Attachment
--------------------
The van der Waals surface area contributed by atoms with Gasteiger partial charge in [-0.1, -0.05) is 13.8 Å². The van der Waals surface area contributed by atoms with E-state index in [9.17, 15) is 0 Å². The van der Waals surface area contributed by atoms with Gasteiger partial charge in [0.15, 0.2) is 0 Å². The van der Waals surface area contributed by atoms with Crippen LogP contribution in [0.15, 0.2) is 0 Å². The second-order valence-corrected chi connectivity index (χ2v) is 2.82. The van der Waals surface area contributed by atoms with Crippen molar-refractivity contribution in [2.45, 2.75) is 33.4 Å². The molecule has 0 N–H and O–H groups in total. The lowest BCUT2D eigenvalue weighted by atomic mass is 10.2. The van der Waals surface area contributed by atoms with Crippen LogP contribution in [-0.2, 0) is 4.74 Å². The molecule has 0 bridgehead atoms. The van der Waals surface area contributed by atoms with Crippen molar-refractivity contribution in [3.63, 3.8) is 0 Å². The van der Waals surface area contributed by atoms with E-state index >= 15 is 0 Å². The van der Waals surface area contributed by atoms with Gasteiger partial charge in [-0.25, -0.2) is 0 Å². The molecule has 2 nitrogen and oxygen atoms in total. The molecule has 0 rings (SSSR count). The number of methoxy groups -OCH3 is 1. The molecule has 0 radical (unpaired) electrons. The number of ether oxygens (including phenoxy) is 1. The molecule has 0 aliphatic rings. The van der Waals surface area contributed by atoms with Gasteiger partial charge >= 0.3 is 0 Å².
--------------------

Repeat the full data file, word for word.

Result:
The van der Waals surface area contributed by atoms with Gasteiger partial charge in [-0.1, -0.05) is 13.8 Å². The van der Waals surface area contributed by atoms with E-state index in [9.17, 15) is 0 Å². The van der Waals surface area contributed by atoms with Gasteiger partial charge in [0.15, 0.2) is 0 Å². The van der Waals surface area contributed by atoms with Crippen LogP contribution in [0.15, 0.2) is 0 Å². The second-order valence-corrected chi connectivity index (χ2v) is 2.82. The van der Waals surface area contributed by atoms with Crippen molar-refractivity contribution in [2.45, 2.75) is 33.4 Å². The molecule has 0 N–H and O–H groups in total. The lowest BCUT2D eigenvalue weighted by atomic mass is 10.2. The van der Waals surface area contributed by atoms with Crippen LogP contribution in [-0.2, 0) is 4.74 Å². The molecule has 0 bridgehead atoms. The van der Waals surface area contributed by atoms with Crippen molar-refractivity contribution in [3.63, 3.8) is 0 Å². The van der Waals surface area contributed by atoms with E-state index >= 15 is 0 Å². The van der Waals surface area contributed by atoms with Gasteiger partial charge in [-0.25, -0.2) is 0 Å². The molecule has 2 nitrogen and oxygen atoms in total. The molecule has 0 rings (SSSR count). The number of methoxy groups -OCH3 is 1. The molecule has 0 radical (unpaired) electrons. The number of ether oxygens (including phenoxy) is 1. The molecule has 0 aliphatic rings. The van der Waals surface area contributed by atoms with Gasteiger partial charge >= 0.3 is 0 Å².